DCCC to Present Indie Award-winning Documentary by UNC-Chapel Hill Professor
March 26, 2013 – Davidson County Community College will present the Indie Award-winning documentary, “Las Abuelas de Plaza de Mayo and the Search for Identity,” a film by Dr. C.A. Tuggle, professor in the School of Journalism and Mass Communication at the University of North Carolina at Chapel Hill. The film will be presented twice on April 4. The first showing will be held at 10 a.m. in the Conference Center on the Davidson Campus; the second showing will be at 2 p.m. in Room 110 in the Administration Building on the Davie Campus. The events are free and open to the public.
The compelling film, which was honored with the Indie Award of Excellence, tells the story of Las Abuelas de Plaza de Mayo, an Argentinean human rights organization of grandmothers committed to finding their lost grandchildren, who they believe were stolen by their country’s government some 30 years ago.
“Several of our faculty members on the International Committee saw it at a World View workshop at UNC-Chapel Hill and thought showing the film on campus would be an excellent opportunity for our students,” says Suzanne LaVenture, director of international education and instructor of Spanish.
Tuggle’s documentary shares the heartbreaking details that at least 10,000 – and some estimate as many as 30,000 – dissidents of the military dictatorship were kidnapped, tortured and killed during Argentina’s Dirty War from 1976-1983. Those kidnapped became known as Los Desaparecidos or “the disappeared.” Some of the women were pregnant or new mothers when captured, and infants ended up in homes of people sympathetic to the regime. The babies’ names, birth dates and other identifiers were changed.
“This isn’t something that happened years ago and has no relevance now,” Tuggle says. “The grandmothers continue to find missing grandchildren. This is an ongoing injustice, and these are ordinary women who are fighting the battle and serving as an example to all of us that we can make a difference.”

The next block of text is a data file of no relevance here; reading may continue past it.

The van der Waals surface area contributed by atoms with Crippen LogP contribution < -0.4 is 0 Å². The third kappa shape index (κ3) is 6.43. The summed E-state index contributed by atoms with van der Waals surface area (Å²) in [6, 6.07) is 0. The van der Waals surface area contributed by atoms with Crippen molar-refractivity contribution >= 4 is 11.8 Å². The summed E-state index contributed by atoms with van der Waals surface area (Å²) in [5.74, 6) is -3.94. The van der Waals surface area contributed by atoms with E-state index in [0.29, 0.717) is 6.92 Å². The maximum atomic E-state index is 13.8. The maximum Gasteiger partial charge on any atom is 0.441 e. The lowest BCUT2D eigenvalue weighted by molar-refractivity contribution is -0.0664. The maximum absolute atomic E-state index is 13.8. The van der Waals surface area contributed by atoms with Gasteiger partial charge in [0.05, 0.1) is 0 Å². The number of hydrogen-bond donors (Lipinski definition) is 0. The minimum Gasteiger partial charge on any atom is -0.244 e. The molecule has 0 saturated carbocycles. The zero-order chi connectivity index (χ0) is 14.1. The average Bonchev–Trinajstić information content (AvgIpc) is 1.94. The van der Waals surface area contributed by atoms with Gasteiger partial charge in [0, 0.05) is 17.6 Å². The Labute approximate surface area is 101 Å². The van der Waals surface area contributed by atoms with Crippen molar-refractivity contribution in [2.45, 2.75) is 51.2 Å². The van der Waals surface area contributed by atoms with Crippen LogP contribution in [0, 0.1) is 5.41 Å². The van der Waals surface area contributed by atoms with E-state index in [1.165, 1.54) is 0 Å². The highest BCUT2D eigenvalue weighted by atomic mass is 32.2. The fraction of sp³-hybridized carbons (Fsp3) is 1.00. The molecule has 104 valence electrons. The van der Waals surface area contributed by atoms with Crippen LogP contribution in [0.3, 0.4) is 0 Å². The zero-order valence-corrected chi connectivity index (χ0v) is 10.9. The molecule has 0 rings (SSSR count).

Las Abuelas has located more than 100 missing grandchildren, many whom had no knowledge of their true identities.
Tuggle’s daughters Brynne Tuggle Miller and Bethany Tuggle Parker, both graduates of UNC-Chapel Hill, served as coordinating producer and writer/editor, respectively, for the documentary.
“Working on this documentary has been a labor of love,” says Miller. “But it’s also been such a rewarding experience to work on telling a story that my family is so passionate about and, in the process, complete a work that we are so proud of.”
LaVenture adds, “I hope the film will make our students aware of an ongoing struggle against injustice, and that they’ll be inspired by these women to make a difference.”
For more information about the documentary, visit searchforidentitydocumentary.com.
Founded in 1963, Davidson County Community College is noted for its quality educational programs and services. As one of 58 institutions within the North Carolina Community College System, DCCC offers studies in more than 50 degree programs. A fully-accredited, multi-campus college, DCCC celebrates its 50th anniversary this year. It is committed to developing minds, inspiring imaginations, and preparing students for enhanced career and educational opportunities within a changing global environment. Visit Davidson County Community College on the Web at davidsonccc.edu.